I agree with John regarding including a profile of the cartridge, as this gives a better indication of the shape of the head and the rim that the photo or scan of just the head would not show.

Between trying to get some chores completed around the house this weekend and watching over the grand daughter, I hope to get pictures posted of 15 to 20 identified unheadstamped cartridges from my box collection. I’m not sure if I understand what you are suggesting with this; is the plan to start a new thread with each identified cartridge, or to put them on this thread, one cartridge per post?

Also, if the data base of identified cartridges is going to be useful, we need to ensure that the pictures are uploaded to a site where they will not be deleted at some point, as often occurs with the pictures here. Otherwise, our efforts will be pointless. I would be willing to consider putting them in a directory on my web page, unless someone has a better idea.

Your friendly neighborhood webmaster would like to see this proceed as a
"Guide to early U.S. Centerfire Cartridges without headstamps"

Post the photo on this thread with the ID.

i will take a bunch off this thread when there are enough (say 12 for starters) to turn it into a “guide” on the main IAA site. Additional submissions and corrections/comments will be welcome at any time.


John S–That all sounds good to me with the exception of limiting it to a "Guide to [color=red]early U.S.[/color] Cartridges without headstamps"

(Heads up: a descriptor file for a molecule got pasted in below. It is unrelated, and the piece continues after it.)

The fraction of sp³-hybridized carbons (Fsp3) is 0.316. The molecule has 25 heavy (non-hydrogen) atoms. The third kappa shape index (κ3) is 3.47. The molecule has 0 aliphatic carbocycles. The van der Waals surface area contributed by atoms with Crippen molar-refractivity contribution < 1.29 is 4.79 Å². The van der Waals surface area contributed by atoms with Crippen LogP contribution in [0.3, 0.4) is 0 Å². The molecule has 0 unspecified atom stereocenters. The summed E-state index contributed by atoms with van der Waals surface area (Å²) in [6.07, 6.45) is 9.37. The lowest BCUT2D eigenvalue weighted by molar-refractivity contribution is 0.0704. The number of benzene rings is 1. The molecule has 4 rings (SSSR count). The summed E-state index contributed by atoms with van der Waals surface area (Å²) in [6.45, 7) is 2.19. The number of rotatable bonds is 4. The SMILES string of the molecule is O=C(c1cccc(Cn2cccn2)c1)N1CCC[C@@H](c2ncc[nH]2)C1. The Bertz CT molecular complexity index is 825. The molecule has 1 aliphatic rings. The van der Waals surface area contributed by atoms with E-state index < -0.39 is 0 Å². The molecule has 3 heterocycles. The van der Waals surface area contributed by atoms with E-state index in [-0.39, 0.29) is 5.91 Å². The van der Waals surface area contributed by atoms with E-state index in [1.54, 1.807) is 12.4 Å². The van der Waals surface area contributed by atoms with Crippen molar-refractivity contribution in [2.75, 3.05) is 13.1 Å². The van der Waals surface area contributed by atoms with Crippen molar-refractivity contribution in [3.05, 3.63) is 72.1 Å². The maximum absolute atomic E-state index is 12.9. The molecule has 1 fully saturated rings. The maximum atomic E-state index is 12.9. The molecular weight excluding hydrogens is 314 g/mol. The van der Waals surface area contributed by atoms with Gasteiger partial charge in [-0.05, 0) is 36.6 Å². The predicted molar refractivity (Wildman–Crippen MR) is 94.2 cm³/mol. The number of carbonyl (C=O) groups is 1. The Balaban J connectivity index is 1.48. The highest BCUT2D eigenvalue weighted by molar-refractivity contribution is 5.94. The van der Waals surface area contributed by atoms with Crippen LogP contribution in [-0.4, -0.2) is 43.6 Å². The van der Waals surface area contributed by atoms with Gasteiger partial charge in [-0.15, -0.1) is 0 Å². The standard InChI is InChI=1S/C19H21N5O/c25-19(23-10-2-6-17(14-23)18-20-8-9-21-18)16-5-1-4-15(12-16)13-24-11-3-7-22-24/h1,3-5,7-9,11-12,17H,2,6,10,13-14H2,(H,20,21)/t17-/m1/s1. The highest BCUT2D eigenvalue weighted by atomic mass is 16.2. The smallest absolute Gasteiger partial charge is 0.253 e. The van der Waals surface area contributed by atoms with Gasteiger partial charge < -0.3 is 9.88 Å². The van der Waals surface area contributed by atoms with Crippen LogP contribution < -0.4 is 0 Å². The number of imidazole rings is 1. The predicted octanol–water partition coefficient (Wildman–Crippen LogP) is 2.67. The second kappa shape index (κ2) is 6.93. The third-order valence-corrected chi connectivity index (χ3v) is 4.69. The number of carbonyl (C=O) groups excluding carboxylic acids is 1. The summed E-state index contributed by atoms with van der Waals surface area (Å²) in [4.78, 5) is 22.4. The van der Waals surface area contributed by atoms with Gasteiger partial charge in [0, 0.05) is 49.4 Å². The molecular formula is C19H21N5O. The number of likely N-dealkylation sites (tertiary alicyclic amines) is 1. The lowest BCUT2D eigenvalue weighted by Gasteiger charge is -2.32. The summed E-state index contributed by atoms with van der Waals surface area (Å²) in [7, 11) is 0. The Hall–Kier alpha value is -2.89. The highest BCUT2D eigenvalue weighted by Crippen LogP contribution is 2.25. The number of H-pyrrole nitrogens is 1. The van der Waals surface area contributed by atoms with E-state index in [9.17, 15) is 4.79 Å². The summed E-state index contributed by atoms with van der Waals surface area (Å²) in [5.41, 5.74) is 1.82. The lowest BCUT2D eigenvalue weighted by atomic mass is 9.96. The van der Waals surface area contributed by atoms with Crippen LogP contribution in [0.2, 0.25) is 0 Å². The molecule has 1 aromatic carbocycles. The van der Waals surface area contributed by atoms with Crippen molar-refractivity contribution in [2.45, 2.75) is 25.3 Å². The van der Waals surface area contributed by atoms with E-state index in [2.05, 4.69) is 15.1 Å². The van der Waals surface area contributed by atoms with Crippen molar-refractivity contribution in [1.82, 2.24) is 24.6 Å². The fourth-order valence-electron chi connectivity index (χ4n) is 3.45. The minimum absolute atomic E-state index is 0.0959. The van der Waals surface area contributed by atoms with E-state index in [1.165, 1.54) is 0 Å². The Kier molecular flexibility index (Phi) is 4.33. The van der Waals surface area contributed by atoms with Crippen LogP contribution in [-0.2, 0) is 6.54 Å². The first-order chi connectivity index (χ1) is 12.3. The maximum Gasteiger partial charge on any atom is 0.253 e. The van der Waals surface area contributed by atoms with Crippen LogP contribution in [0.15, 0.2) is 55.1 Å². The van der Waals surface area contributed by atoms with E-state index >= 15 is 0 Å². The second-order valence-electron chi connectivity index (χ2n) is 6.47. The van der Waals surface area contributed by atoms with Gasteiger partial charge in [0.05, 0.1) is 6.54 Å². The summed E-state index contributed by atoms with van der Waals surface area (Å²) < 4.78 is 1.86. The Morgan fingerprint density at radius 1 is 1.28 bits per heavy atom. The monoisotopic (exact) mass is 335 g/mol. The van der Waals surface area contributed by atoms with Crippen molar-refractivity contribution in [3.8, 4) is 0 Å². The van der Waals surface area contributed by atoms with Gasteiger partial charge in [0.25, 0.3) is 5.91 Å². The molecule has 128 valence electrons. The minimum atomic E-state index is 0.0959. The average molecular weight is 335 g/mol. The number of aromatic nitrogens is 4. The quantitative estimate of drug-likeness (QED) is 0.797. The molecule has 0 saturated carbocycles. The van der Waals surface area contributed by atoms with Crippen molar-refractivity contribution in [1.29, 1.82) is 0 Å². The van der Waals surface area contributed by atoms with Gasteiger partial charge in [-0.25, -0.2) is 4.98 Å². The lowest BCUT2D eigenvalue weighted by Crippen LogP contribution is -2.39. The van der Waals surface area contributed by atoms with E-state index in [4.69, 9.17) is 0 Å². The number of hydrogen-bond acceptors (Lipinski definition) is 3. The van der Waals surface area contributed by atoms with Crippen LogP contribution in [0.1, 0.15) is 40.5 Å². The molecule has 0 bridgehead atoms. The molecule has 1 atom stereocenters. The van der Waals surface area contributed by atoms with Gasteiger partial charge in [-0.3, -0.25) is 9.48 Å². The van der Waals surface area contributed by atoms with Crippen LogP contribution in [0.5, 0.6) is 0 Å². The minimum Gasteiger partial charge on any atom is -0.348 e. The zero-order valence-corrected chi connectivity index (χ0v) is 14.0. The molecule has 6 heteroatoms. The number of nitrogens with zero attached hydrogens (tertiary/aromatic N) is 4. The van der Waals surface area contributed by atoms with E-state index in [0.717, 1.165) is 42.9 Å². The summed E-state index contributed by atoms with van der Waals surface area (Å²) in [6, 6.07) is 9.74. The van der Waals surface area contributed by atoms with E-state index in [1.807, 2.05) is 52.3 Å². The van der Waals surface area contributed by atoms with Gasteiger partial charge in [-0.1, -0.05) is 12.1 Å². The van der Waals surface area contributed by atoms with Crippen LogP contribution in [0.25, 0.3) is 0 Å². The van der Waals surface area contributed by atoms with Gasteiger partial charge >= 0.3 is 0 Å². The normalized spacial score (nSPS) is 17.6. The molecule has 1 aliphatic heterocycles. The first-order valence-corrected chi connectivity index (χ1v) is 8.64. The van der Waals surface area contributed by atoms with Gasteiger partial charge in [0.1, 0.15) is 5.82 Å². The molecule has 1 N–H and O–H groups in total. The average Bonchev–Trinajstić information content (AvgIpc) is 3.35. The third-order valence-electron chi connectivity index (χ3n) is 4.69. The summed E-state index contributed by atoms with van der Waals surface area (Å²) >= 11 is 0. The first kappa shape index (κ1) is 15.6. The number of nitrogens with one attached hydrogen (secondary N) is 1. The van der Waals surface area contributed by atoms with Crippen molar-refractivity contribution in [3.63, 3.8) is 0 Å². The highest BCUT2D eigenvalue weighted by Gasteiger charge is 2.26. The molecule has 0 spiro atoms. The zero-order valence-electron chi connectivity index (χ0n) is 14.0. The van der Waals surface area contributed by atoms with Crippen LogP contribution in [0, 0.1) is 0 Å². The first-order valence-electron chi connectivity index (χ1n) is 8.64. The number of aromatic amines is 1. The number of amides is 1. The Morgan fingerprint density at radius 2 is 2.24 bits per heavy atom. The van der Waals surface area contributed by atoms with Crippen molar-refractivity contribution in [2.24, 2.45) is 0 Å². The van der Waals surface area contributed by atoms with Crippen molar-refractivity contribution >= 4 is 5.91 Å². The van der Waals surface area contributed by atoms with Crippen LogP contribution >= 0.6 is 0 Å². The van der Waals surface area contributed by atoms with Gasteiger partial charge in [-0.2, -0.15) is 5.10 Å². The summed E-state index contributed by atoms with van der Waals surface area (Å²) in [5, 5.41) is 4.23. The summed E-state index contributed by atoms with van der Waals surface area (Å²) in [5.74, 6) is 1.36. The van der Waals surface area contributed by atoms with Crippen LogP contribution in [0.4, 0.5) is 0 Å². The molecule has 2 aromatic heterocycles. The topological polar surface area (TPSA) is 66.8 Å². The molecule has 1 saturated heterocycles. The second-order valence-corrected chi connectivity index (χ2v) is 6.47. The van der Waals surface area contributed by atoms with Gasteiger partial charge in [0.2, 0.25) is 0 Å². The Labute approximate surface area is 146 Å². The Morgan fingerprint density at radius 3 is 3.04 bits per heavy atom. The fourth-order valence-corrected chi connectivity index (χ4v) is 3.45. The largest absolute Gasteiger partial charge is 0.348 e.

I still think it should just be a guide to all unheadstamped rounds regardless of case type or age or country.

Ron- Let’s keep this at the INTRODUCTION level with the most likely to be encountered examples. I will accept non-U.S. made submissions, and of course U.S. ammo made for the export market, but prefer to try to cover the COMMON U.S.types first.

I do not what this to get way out in the weeds with the only known example of the Slobovian experimental whatever made for three days. Save that sort of stuff for the Journal, or after we get the basic set of stuff pretty well

This is NOT intended to be the world’s definitive page of everything, just a guide to cover the most common types. At least for now.

I have edited the guidelines to add note on characteristics that help with ID.

I believe we should limit this to cartridges that fall into the first two levels of confidence that John listed. I’d prefer to not include best guesses and unknowns. Should someone wish to post a picture of an unknown, it should be done on a separate thread.

Guy–I would agree that the last two categories should not be used, but I think category C could be used. There are many cartridges that a sealed or open box just does not exist. However, there are some real experts out there that we can rely on to be correct in an ID based on the cumulative evidence of the overall “Look” of an item. I do think that the basis of the ID should be indicated with each submitted item. If it is based on some “Expert” as the source of the ID, he should be identified.

Guy–I have had second thoughts about the last category “Unknown”. As long as a submitted item is clearly listed as unknown, it, at least documents the item. Some collector that may see it and know for positive who made it, but just never realized that most of the rest of us did not know. He can then provide the information.

I still think item “D” should be eliminated.

Okay- Let see some photos and ID’s on here!